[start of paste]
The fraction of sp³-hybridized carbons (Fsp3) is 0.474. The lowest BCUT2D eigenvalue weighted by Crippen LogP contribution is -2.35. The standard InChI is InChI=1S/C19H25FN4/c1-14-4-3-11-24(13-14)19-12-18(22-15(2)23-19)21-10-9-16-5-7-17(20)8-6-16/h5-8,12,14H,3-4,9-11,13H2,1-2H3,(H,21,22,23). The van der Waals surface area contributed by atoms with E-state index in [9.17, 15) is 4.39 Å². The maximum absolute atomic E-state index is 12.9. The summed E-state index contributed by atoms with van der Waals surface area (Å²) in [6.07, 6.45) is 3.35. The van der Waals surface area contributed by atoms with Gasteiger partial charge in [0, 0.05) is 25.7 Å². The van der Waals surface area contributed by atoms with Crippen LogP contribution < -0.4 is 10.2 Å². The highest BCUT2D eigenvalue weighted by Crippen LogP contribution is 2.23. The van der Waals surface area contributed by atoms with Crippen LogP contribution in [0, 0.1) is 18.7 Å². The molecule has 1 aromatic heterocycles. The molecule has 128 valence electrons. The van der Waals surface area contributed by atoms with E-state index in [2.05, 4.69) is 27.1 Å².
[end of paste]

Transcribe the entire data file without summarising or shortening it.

The fraction of sp³-hybridized carbons (Fsp3) is 0.474. The lowest BCUT2D eigenvalue weighted by Crippen LogP contribution is -2.35. The standard InChI is InChI=1S/C19H25FN4/c1-14-4-3-11-24(13-14)19-12-18(22-15(2)23-19)21-10-9-16-5-7-17(20)8-6-16/h5-8,12,14H,3-4,9-11,13H2,1-2H3,(H,21,22,23). The van der Waals surface area contributed by atoms with E-state index in [9.17, 15) is 4.39 Å². The maximum absolute atomic E-state index is 12.9. The summed E-state index contributed by atoms with van der Waals surface area (Å²) in [6.07, 6.45) is 3.35. The van der Waals surface area contributed by atoms with Gasteiger partial charge in [0, 0.05) is 25.7 Å². The van der Waals surface area contributed by atoms with Crippen LogP contribution < -0.4 is 10.2 Å². The highest BCUT2D eigenvalue weighted by Crippen LogP contribution is 2.23. The van der Waals surface area contributed by atoms with Crippen LogP contribution in [0, 0.1) is 18.7 Å². The molecule has 1 aromatic heterocycles. The molecule has 128 valence electrons. The van der Waals surface area contributed by atoms with E-state index in [2.05, 4.69) is 27.1 Å².